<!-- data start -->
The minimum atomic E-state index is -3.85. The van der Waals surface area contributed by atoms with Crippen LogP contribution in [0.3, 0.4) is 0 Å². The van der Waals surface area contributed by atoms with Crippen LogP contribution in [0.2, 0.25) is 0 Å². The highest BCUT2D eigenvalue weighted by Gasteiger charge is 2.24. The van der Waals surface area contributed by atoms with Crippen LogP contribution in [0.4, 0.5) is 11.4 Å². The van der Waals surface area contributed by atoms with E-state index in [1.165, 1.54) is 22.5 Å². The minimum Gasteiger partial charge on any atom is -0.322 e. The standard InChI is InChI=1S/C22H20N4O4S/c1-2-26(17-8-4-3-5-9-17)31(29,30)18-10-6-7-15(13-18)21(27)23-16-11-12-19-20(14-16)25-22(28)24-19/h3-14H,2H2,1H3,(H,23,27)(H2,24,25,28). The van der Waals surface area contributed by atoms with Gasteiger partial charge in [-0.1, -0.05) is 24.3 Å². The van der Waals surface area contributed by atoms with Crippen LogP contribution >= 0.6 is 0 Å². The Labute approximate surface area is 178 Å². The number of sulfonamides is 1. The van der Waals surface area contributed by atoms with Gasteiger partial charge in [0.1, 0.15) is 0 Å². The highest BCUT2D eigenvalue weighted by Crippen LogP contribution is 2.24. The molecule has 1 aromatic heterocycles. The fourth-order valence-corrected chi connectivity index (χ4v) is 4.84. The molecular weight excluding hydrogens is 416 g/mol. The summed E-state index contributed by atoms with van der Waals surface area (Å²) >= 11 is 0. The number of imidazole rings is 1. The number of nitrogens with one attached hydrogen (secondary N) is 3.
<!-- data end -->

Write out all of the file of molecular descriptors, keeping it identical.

The minimum atomic E-state index is -3.85. The van der Waals surface area contributed by atoms with Crippen LogP contribution in [0.3, 0.4) is 0 Å². The van der Waals surface area contributed by atoms with Crippen LogP contribution in [0.2, 0.25) is 0 Å². The highest BCUT2D eigenvalue weighted by Gasteiger charge is 2.24. The van der Waals surface area contributed by atoms with Crippen LogP contribution in [0.4, 0.5) is 11.4 Å². The van der Waals surface area contributed by atoms with E-state index in [1.165, 1.54) is 22.5 Å². The minimum Gasteiger partial charge on any atom is -0.322 e. The standard InChI is InChI=1S/C22H20N4O4S/c1-2-26(17-8-4-3-5-9-17)31(29,30)18-10-6-7-15(13-18)21(27)23-16-11-12-19-20(14-16)25-22(28)24-19/h3-14H,2H2,1H3,(H,23,27)(H2,24,25,28). The van der Waals surface area contributed by atoms with Gasteiger partial charge in [-0.1, -0.05) is 24.3 Å². The van der Waals surface area contributed by atoms with Crippen LogP contribution >= 0.6 is 0 Å². The Labute approximate surface area is 178 Å². The number of sulfonamides is 1. The van der Waals surface area contributed by atoms with Gasteiger partial charge in [0.1, 0.15) is 0 Å². The highest BCUT2D eigenvalue weighted by Crippen LogP contribution is 2.24. The molecule has 1 aromatic heterocycles. The fourth-order valence-corrected chi connectivity index (χ4v) is 4.84. The molecular weight excluding hydrogens is 416 g/mol. The summed E-state index contributed by atoms with van der Waals surface area (Å²) >= 11 is 0. The number of imidazole rings is 1. The number of nitrogens with one attached hydrogen (secondary N) is 3.